August 06, 2002
Lisp Performance

Doug Bagley's well-known and contentious programming language "shootout" compares the performance of 30 different languages in 25 different benchmark tasks, with none of the tasks taking more than a few hundred lines of code at worst (and I don't think any of them requires more than 60 lines of lisp code).

Such a comparison is not completely useless. It does give some sense of the expressive power of each language, and there really are projects that need to fit in a couple megabytes of RAM (and a test like Bagley's does give you at least a rough lower bound on memory requirements). And I suppose if you didn't know that most lisps compile to native code while Ruby is interpreted, CMUCL's time of 0.33 seconds on the matrix multiplication test compared to Ruby's 47.20 seconds would clue you in pretty quickly.

But comparions using tasks more representative of larger and more complicated applications (which is the space in which lisp is usually assumed to come into its own) would be helpful.

This set of slides by Ken Anderson (from 1994, spotted recently on the ll1-discuss list) compares C and lisp implementations of two machine learning benchmarks using CASCOR1 and Genetic Programming. And the results are interesting, though not too surprising: Both benchmarks took at least twice as many lines of C code (about 8000) as lisp (about 3500). The lisp versions were initially considerably slower than the C implementation, but eventually both ACL and CMUCL were sped up to the point of being slightly faster than the gcc version (Lucid got close to gcc).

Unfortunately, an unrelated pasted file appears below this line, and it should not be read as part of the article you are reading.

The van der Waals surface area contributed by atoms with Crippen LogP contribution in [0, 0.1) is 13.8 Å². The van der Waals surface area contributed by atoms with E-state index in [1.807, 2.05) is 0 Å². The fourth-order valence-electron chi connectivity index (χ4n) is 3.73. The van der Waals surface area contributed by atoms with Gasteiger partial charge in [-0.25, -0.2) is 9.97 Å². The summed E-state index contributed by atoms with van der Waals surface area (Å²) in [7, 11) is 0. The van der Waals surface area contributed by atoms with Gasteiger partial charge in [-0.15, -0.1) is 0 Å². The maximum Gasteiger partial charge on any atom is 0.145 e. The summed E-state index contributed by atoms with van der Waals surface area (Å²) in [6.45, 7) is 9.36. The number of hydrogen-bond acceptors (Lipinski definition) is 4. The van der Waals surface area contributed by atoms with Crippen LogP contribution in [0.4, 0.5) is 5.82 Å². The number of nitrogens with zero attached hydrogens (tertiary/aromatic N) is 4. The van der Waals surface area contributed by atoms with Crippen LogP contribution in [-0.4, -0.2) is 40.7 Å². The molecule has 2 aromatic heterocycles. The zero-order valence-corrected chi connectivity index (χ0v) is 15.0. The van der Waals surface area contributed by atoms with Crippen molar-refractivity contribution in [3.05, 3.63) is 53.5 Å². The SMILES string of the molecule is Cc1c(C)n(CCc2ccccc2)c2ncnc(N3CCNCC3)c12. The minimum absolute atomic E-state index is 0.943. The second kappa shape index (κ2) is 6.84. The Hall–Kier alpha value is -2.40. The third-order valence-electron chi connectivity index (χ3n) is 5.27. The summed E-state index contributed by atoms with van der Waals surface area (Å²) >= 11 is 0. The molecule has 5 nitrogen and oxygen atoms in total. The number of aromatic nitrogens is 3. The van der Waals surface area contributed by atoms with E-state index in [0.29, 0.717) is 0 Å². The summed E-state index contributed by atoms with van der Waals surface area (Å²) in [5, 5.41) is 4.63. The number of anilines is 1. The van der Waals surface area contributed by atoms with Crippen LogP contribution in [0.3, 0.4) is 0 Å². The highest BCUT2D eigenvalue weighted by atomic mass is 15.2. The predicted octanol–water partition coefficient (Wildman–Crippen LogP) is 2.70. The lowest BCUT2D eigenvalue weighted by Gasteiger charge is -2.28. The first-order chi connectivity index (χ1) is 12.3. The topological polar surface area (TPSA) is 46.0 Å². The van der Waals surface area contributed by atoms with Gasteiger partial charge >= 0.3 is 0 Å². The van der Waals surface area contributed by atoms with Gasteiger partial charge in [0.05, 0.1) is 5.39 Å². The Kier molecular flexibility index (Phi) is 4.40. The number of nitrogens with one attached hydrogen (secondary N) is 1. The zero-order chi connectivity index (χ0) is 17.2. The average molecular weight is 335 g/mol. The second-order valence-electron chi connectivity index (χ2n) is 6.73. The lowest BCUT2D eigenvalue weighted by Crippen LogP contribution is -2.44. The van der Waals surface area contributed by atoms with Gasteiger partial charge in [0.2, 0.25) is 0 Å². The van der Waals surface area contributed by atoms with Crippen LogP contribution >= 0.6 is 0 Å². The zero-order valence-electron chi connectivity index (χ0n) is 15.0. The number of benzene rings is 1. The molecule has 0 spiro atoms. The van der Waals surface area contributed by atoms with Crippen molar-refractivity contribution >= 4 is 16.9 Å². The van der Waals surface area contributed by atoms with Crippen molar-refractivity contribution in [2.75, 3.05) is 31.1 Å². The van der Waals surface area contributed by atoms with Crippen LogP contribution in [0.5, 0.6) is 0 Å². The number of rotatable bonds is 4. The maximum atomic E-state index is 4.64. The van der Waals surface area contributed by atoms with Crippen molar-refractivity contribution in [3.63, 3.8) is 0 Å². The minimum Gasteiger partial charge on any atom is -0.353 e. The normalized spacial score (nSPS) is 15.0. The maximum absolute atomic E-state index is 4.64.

Another interesting statistic was that for the GP benchmark, the C code spent over 30% of it's time in malloc/free, while the lisp code spent about 15% of its time consing/gcing.

Ken Anderson has more information on lisp (and Java performance). Other sources of information that I've found helpful are the section on optimization in Norvig's PAIP and various columns from Jon Bentley (collected in Programming Pearls and More Programming Pearls, which don't mention lisp but are pretty good).

Posted by jjwiseman at August 06, 2002 09:39 AM

Apropos Programming Pearls: in there is a fine example of data structure optimization: A telephone application would need to plough through 4 million telephone numbers to find out the first vacant one. The challenge in this otherwise simple task: make this work on a machine without 4 megamachineword of memory, as efficiently as possible.

The author's first guess is a merge sort over these telephone numbers. The other (more efficient) is a bit array, with binary toggles for "vacant" or "taken" in each number's position.

So my question (or, see it as a challenge): Is there a way to optimize the data structures a program uses for optimal performance versus memory? I would be happy with a "simple" optimizer for vector element sizes, like the one Bentley did in his head. Or is there a CL construct and I'm just too clueless to find it?

Posted by: Andreas Fuchs on August 6, 2002 12:15 PM
Post a comment

Email Address:


Unless you answer this question, your comment will be classified as spam and will not be posted.
(I'll give you a hint: the answer is “lisp”.)


Remember info?